Virchows Archiv A

, Volume 390, Issue 1, pp 23–62 | Cite as

Non-Hodgkin's lymphoma in the first two decades

Morphologic and immunocytochemical study
  • Wieslaw T. Dura
  • Malgorzata J. Gladkowska-Dura
  • Warren W. Johnson
Original Articles


The histopathologic and anatomoclinical features of 211 cases of non-Hodgkin's lymphoma (NHL) were reviewed and each case reclassified according to Lukes-Collins, Kiel and Rappaport criteria. Immunologic determination of cell phenotype in 63 cases as well as assessments of immunoglobulin and lysozyme by immunoperoxidase in 48 cases, permitted a precise definition of cell lineage on a functional basis and showed a high degree of predictability of immunologic phenotype of lymphoma cells by conventional morphology. The results of immunologic cell typing and immunoperoxidase studies were consistent with functional schema of Lukes-Collins and Kiel. “True” histiocytic proliferations, (9 cases) showed biologically different behavior from malignant lymphoma (ML), by a high incidence of extralymphatic (skin and soft tissue) presentation, rapid course, and frequent conversion to histiocytic leukemia. Fifty-two percent of studied ML cases were categorized morphologically as B-cell line proliferations, 36.7% as T-cell line and 6.9% as undefined group (ML “U” type). The ratio of T-cell to B-cell malignancies was 1∶1.4. The convoluted type lymphoma was characterized by a high incidence (70%) of anterior mediastinal presentation, high incidence (over 60%) of hematologic and CNS involvement, and a high probability of testicular relapse, especially late. In contrast to malignancies of the T-cell line, B-cell proliferations tended to be localized below the diaphragm, and the most common anatomic location of lymphoma growth appeared to be the gastrointestinal tract, where small and large noncleaved follicular center cell types predominated. The nodular lymphoid hyperplasia in the vicinity of intestinal lymphoma and lack of secretory component within enterocytes were other substantial findings in abdominal B-cell malignancies. Among immunoblastic proliferations, the B-cell type was found to predominate over T-cell and was characterized as highly aggressive disease with a relatively common marrow infiltration. A low anatomic stage of disease and a favorable outcome were closely related to small cleaved type of follicular center cell lymphoma, which comprised only 1.5% of the patients studied. The less defined and morphologically heterogeneous group formed ML “U”, which in over 95% of patients converted to acute lymphocytic leukemia. This joint analysis of “primary leukemic” and “non-leukemic” NHL patients disclosed striking differences in anatomic presentation and natural history of disease between T, B and null cell proliferations versus related cytologic types.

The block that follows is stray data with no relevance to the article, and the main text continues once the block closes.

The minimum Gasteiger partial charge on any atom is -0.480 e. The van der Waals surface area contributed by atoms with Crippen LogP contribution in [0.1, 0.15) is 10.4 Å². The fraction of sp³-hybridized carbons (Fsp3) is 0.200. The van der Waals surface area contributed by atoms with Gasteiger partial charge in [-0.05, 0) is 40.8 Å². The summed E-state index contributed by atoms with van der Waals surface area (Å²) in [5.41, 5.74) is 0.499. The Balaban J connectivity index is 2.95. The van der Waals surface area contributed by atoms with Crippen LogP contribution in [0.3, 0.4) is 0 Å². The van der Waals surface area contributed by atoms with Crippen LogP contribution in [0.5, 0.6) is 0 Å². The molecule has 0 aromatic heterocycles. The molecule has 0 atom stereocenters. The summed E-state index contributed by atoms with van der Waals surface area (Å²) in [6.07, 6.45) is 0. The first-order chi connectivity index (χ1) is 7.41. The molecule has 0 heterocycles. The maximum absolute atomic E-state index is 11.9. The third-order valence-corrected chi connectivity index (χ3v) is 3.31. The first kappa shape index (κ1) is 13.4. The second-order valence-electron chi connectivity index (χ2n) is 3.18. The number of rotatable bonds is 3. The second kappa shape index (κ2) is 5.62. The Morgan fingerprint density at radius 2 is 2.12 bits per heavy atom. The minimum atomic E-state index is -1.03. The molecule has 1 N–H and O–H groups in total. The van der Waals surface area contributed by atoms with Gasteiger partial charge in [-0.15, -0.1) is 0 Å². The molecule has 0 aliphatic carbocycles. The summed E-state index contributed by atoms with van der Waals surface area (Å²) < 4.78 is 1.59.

Key words

Non-Hodgkin lymphoma Children Immunoperoxidase 


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Copyright information

© Springer-Verlag 1981

Authors and Affiliations

  • Wieslaw T. Dura
    • 1
  • Malgorzata J. Gladkowska-Dura
    • 1
  • Warren W. Johnson
    • 1
  1. 1.Department of PathologySt. Jude Children's Research HospitalMemphisUSA

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